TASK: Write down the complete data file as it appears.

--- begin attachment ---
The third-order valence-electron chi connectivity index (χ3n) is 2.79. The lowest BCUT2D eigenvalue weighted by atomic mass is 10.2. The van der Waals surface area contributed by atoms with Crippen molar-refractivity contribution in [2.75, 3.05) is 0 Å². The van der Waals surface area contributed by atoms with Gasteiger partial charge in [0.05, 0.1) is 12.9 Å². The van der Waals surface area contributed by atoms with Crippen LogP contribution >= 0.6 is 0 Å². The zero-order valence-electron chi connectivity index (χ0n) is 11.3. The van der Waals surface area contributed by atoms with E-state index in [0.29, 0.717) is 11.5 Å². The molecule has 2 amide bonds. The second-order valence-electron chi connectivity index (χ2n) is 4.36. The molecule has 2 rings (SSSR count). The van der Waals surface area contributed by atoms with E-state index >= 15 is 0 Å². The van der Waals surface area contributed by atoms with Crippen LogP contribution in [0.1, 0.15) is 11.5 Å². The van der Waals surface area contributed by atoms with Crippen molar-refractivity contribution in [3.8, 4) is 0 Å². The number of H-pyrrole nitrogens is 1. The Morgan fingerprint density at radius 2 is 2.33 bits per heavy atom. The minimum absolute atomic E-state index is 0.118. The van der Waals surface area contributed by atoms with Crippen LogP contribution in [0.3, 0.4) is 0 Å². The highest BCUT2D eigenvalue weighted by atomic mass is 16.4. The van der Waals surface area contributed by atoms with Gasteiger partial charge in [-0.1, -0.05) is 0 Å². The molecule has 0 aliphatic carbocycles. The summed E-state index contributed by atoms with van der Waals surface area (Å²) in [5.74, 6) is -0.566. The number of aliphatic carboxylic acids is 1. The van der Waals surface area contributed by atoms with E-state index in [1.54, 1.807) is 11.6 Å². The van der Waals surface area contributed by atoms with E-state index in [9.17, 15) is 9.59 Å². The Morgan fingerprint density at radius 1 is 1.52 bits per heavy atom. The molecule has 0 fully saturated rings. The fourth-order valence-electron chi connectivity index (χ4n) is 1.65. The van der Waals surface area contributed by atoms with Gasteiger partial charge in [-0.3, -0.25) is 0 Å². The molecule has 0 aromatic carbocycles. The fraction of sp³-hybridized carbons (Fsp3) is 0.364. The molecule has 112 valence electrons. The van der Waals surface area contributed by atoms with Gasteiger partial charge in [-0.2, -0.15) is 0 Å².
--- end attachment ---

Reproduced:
The third-order valence-electron chi connectivity index (χ3n) is 2.79. The lowest BCUT2D eigenvalue weighted by atomic mass is 10.2. The van der Waals surface area contributed by atoms with Crippen molar-refractivity contribution in [2.75, 3.05) is 0 Å². The van der Waals surface area contributed by atoms with Gasteiger partial charge in [0.05, 0.1) is 12.9 Å². The van der Waals surface area contributed by atoms with Crippen LogP contribution >= 0.6 is 0 Å². The zero-order valence-electron chi connectivity index (χ0n) is 11.3. The van der Waals surface area contributed by atoms with E-state index in [0.29, 0.717) is 11.5 Å². The molecule has 2 amide bonds. The second-order valence-electron chi connectivity index (χ2n) is 4.36. The molecule has 2 rings (SSSR count). The van der Waals surface area contributed by atoms with E-state index >= 15 is 0 Å². The van der Waals surface area contributed by atoms with Crippen LogP contribution in [0.1, 0.15) is 11.5 Å². The van der Waals surface area contributed by atoms with Crippen molar-refractivity contribution in [3.8, 4) is 0 Å². The number of H-pyrrole nitrogens is 1. The Morgan fingerprint density at radius 2 is 2.33 bits per heavy atom. The minimum absolute atomic E-state index is 0.118. The van der Waals surface area contributed by atoms with Crippen LogP contribution in [0.3, 0.4) is 0 Å². The highest BCUT2D eigenvalue weighted by atomic mass is 16.4. The van der Waals surface area contributed by atoms with Gasteiger partial charge in [-0.1, -0.05) is 0 Å². The molecule has 0 aliphatic carbocycles. The summed E-state index contributed by atoms with van der Waals surface area (Å²) in [5.74, 6) is -0.566. The number of aliphatic carboxylic acids is 1. The van der Waals surface area contributed by atoms with E-state index in [1.54, 1.807) is 11.6 Å². The van der Waals surface area contributed by atoms with E-state index in [9.17, 15) is 9.59 Å². The Morgan fingerprint density at radius 1 is 1.52 bits per heavy atom. The molecule has 0 fully saturated rings. The fourth-order valence-electron chi connectivity index (χ4n) is 1.65. The van der Waals surface area contributed by atoms with Gasteiger partial charge in [-0.3, -0.25) is 0 Å². The molecule has 0 aromatic carbocycles. The fraction of sp³-hybridized carbons (Fsp3) is 0.364. The molecule has 112 valence electrons. The van der Waals surface area contributed by atoms with Gasteiger partial charge in [-0.2, -0.15) is 0 Å².